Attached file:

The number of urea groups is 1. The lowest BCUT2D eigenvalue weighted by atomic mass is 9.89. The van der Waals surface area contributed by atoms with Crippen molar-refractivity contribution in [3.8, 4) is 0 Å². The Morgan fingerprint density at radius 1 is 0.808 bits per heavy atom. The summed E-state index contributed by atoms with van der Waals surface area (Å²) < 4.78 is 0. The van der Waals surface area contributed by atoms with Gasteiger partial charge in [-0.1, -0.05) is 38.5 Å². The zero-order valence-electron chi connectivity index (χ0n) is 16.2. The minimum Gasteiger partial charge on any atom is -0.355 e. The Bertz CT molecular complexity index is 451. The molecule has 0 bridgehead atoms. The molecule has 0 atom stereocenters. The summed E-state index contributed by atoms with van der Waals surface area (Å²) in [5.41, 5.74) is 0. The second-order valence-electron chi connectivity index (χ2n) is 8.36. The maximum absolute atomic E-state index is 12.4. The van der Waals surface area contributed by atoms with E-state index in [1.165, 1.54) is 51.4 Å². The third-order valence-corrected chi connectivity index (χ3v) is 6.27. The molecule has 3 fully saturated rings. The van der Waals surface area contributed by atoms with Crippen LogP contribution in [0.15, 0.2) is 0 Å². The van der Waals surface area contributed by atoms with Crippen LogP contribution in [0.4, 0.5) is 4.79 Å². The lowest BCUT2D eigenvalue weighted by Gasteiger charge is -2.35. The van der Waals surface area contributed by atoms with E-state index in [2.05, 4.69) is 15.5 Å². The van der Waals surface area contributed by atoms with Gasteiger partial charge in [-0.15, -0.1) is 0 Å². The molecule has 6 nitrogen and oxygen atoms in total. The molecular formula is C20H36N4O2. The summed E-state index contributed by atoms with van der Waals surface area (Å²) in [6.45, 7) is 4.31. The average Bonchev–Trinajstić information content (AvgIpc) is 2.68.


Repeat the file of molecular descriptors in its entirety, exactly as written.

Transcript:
The number of urea groups is 1. The lowest BCUT2D eigenvalue weighted by atomic mass is 9.89. The van der Waals surface area contributed by atoms with Crippen molar-refractivity contribution in [3.8, 4) is 0 Å². The Morgan fingerprint density at radius 1 is 0.808 bits per heavy atom. The summed E-state index contributed by atoms with van der Waals surface area (Å²) < 4.78 is 0. The van der Waals surface area contributed by atoms with Gasteiger partial charge in [-0.1, -0.05) is 38.5 Å². The zero-order valence-electron chi connectivity index (χ0n) is 16.2. The minimum Gasteiger partial charge on any atom is -0.355 e. The Bertz CT molecular complexity index is 451. The molecule has 0 bridgehead atoms. The molecule has 0 atom stereocenters. The summed E-state index contributed by atoms with van der Waals surface area (Å²) in [5.41, 5.74) is 0. The second-order valence-electron chi connectivity index (χ2n) is 8.36. The maximum absolute atomic E-state index is 12.4. The van der Waals surface area contributed by atoms with E-state index in [1.165, 1.54) is 51.4 Å². The third-order valence-corrected chi connectivity index (χ3v) is 6.27. The molecule has 3 fully saturated rings. The van der Waals surface area contributed by atoms with Crippen LogP contribution in [0.15, 0.2) is 0 Å². The van der Waals surface area contributed by atoms with Crippen LogP contribution in [0.4, 0.5) is 4.79 Å². The lowest BCUT2D eigenvalue weighted by Gasteiger charge is -2.35. The van der Waals surface area contributed by atoms with E-state index in [2.05, 4.69) is 15.5 Å². The van der Waals surface area contributed by atoms with Gasteiger partial charge in [-0.15, -0.1) is 0 Å². The molecule has 6 nitrogen and oxygen atoms in total. The molecular formula is C20H36N4O2. The summed E-state index contributed by atoms with van der Waals surface area (Å²) in [6.45, 7) is 4.31. The average Bonchev–Trinajstić information content (AvgIpc) is 2.68.